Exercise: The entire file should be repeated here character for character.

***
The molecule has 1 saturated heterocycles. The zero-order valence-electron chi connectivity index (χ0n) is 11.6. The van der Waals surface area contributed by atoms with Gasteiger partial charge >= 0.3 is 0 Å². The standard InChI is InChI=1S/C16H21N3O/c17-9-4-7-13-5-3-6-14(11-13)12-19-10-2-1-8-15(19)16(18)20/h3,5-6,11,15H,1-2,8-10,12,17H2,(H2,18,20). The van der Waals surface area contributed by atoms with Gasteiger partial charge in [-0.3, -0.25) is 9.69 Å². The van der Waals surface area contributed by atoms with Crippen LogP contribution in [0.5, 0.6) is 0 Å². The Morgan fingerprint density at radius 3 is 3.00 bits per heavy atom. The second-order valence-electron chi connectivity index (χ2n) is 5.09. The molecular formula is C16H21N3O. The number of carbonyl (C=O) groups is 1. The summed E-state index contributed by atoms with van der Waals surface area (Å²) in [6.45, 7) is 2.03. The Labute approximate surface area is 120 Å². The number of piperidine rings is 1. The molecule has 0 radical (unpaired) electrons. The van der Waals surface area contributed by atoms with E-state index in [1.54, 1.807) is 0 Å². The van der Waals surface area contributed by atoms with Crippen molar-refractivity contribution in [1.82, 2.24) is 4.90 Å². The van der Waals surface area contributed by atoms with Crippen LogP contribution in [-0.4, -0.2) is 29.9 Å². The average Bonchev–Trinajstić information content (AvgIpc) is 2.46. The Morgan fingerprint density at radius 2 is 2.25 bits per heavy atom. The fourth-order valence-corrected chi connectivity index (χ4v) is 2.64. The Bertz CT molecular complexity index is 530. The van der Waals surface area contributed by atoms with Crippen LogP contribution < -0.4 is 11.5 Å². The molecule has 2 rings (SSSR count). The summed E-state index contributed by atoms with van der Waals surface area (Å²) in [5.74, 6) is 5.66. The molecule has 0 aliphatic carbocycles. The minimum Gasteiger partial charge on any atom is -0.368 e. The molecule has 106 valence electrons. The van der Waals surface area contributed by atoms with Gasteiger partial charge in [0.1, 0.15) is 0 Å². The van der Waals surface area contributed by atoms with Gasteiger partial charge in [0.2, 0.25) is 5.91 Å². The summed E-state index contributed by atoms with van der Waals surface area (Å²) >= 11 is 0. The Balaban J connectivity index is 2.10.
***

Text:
The molecule has 1 saturated heterocycles. The zero-order valence-electron chi connectivity index (χ0n) is 11.6. The van der Waals surface area contributed by atoms with Gasteiger partial charge >= 0.3 is 0 Å². The standard InChI is InChI=1S/C16H21N3O/c17-9-4-7-13-5-3-6-14(11-13)12-19-10-2-1-8-15(19)16(18)20/h3,5-6,11,15H,1-2,8-10,12,17H2,(H2,18,20). The van der Waals surface area contributed by atoms with Gasteiger partial charge in [-0.3, -0.25) is 9.69 Å². The van der Waals surface area contributed by atoms with Crippen LogP contribution in [0.5, 0.6) is 0 Å². The Morgan fingerprint density at radius 3 is 3.00 bits per heavy atom. The second-order valence-electron chi connectivity index (χ2n) is 5.09. The molecular formula is C16H21N3O. The number of carbonyl (C=O) groups is 1. The summed E-state index contributed by atoms with van der Waals surface area (Å²) in [6.45, 7) is 2.03. The Labute approximate surface area is 120 Å². The number of piperidine rings is 1. The molecule has 0 radical (unpaired) electrons. The van der Waals surface area contributed by atoms with E-state index in [1.54, 1.807) is 0 Å². The van der Waals surface area contributed by atoms with Crippen molar-refractivity contribution in [1.82, 2.24) is 4.90 Å². The van der Waals surface area contributed by atoms with Crippen LogP contribution in [-0.4, -0.2) is 29.9 Å². The average Bonchev–Trinajstić information content (AvgIpc) is 2.46. The Morgan fingerprint density at radius 2 is 2.25 bits per heavy atom. The fourth-order valence-corrected chi connectivity index (χ4v) is 2.64. The Bertz CT molecular complexity index is 530. The van der Waals surface area contributed by atoms with Crippen LogP contribution < -0.4 is 11.5 Å². The molecule has 2 rings (SSSR count). The summed E-state index contributed by atoms with van der Waals surface area (Å²) in [5.74, 6) is 5.66. The molecule has 0 aliphatic carbocycles. The minimum Gasteiger partial charge on any atom is -0.368 e. The molecule has 106 valence electrons. The van der Waals surface area contributed by atoms with Gasteiger partial charge in [0.1, 0.15) is 0 Å². The van der Waals surface area contributed by atoms with Gasteiger partial charge in [0.2, 0.25) is 5.91 Å². The summed E-state index contributed by atoms with van der Waals surface area (Å²) >= 11 is 0. The Balaban J connectivity index is 2.10.